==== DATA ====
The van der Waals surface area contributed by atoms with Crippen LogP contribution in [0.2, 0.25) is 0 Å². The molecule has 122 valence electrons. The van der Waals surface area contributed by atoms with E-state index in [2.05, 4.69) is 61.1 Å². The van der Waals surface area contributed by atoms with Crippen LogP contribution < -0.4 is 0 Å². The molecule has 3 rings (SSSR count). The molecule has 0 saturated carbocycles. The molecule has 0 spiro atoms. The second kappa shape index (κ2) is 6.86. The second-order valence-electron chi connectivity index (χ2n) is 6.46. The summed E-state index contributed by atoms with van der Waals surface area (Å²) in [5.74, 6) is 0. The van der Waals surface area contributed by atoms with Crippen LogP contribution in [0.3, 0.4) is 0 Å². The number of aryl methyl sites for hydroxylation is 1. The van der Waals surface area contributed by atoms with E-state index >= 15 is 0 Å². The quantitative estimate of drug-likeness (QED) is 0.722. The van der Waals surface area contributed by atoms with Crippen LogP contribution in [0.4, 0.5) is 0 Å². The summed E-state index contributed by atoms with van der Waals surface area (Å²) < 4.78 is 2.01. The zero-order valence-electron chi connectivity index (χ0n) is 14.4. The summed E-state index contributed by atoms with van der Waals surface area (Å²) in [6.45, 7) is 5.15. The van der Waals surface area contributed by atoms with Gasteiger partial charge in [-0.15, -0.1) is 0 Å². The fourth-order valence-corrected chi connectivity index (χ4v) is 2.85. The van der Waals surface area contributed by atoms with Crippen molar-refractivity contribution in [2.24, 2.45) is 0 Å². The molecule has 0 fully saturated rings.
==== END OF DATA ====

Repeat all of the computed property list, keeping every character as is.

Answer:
The van der Waals surface area contributed by atoms with Crippen LogP contribution in [0.2, 0.25) is 0 Å². The molecule has 122 valence electrons. The van der Waals surface area contributed by atoms with E-state index in [2.05, 4.69) is 61.1 Å². The van der Waals surface area contributed by atoms with Crippen LogP contribution < -0.4 is 0 Å². The molecule has 3 rings (SSSR count). The molecule has 0 saturated carbocycles. The molecule has 0 spiro atoms. The second kappa shape index (κ2) is 6.86. The second-order valence-electron chi connectivity index (χ2n) is 6.46. The summed E-state index contributed by atoms with van der Waals surface area (Å²) in [5.74, 6) is 0. The van der Waals surface area contributed by atoms with Crippen LogP contribution in [0.3, 0.4) is 0 Å². The number of aryl methyl sites for hydroxylation is 1. The van der Waals surface area contributed by atoms with E-state index >= 15 is 0 Å². The quantitative estimate of drug-likeness (QED) is 0.722. The van der Waals surface area contributed by atoms with Crippen LogP contribution in [0.4, 0.5) is 0 Å². The summed E-state index contributed by atoms with van der Waals surface area (Å²) < 4.78 is 2.01. The zero-order valence-electron chi connectivity index (χ0n) is 14.4. The summed E-state index contributed by atoms with van der Waals surface area (Å²) in [6.45, 7) is 5.15. The van der Waals surface area contributed by atoms with Gasteiger partial charge in [-0.15, -0.1) is 0 Å². The fourth-order valence-corrected chi connectivity index (χ4v) is 2.85. The van der Waals surface area contributed by atoms with Crippen molar-refractivity contribution in [2.24, 2.45) is 0 Å². The molecule has 0 fully saturated rings.